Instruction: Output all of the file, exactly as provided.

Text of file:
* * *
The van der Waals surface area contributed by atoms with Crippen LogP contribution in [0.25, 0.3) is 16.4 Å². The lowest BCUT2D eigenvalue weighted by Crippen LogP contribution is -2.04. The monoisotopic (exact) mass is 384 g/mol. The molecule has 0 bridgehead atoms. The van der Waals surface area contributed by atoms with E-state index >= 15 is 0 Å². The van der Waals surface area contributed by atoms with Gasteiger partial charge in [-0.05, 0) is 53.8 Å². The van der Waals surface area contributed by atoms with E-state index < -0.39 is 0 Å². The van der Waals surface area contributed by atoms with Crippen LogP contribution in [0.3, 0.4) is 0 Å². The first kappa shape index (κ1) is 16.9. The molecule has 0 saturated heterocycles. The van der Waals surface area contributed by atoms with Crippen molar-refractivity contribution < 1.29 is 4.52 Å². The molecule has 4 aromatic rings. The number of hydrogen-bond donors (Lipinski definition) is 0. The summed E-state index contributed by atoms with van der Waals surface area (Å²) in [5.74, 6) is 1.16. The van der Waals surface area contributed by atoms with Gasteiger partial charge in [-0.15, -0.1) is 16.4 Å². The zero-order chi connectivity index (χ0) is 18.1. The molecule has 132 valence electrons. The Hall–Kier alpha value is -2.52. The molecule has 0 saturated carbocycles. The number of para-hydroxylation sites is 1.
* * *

The van der Waals surface area contributed by atoms with Crippen LogP contribution in [0.25, 0.3) is 16.4 Å². The lowest BCUT2D eigenvalue weighted by Crippen LogP contribution is -2.04. The monoisotopic (exact) mass is 384 g/mol. The molecule has 0 bridgehead atoms. The van der Waals surface area contributed by atoms with E-state index >= 15 is 0 Å². The van der Waals surface area contributed by atoms with Gasteiger partial charge in [-0.05, 0) is 53.8 Å². The van der Waals surface area contributed by atoms with E-state index < -0.39 is 0 Å². The van der Waals surface area contributed by atoms with Crippen LogP contribution in [0.3, 0.4) is 0 Å². The first kappa shape index (κ1) is 16.9. The molecule has 0 saturated heterocycles. The van der Waals surface area contributed by atoms with Crippen molar-refractivity contribution < 1.29 is 4.52 Å². The molecule has 4 aromatic rings. The number of hydrogen-bond donors (Lipinski definition) is 0. The summed E-state index contributed by atoms with van der Waals surface area (Å²) in [5.74, 6) is 1.16. The van der Waals surface area contributed by atoms with Gasteiger partial charge in [-0.15, -0.1) is 16.4 Å². The zero-order chi connectivity index (χ0) is 18.1. The molecule has 132 valence electrons. The Hall–Kier alpha value is -2.52. The molecule has 0 saturated carbocycles. The number of para-hydroxylation sites is 1.